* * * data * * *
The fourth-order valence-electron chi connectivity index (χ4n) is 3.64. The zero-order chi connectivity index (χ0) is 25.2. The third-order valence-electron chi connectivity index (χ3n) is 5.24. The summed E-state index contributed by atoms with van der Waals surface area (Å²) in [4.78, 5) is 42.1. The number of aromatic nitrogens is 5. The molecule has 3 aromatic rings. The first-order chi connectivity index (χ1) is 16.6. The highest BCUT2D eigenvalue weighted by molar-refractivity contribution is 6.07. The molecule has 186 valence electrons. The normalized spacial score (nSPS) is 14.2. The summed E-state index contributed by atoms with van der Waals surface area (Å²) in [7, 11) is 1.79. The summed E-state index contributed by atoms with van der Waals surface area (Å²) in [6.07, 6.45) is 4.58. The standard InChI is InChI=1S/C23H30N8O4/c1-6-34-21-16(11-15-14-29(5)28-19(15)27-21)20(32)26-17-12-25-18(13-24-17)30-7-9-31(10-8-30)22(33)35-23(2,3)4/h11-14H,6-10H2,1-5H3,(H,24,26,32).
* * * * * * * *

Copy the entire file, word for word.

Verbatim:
The fourth-order valence-electron chi connectivity index (χ4n) is 3.64. The zero-order chi connectivity index (χ0) is 25.2. The third-order valence-electron chi connectivity index (χ3n) is 5.24. The summed E-state index contributed by atoms with van der Waals surface area (Å²) in [4.78, 5) is 42.1. The number of aromatic nitrogens is 5. The molecule has 3 aromatic rings. The first-order chi connectivity index (χ1) is 16.6. The highest BCUT2D eigenvalue weighted by molar-refractivity contribution is 6.07. The molecule has 186 valence electrons. The normalized spacial score (nSPS) is 14.2. The summed E-state index contributed by atoms with van der Waals surface area (Å²) in [7, 11) is 1.79. The summed E-state index contributed by atoms with van der Waals surface area (Å²) in [6.07, 6.45) is 4.58. The standard InChI is InChI=1S/C23H30N8O4/c1-6-34-21-16(11-15-14-29(5)28-19(15)27-21)20(32)26-17-12-25-18(13-24-17)30-7-9-31(10-8-30)22(33)35-23(2,3)4/h11-14H,6-10H2,1-5H3,(H,24,26,32).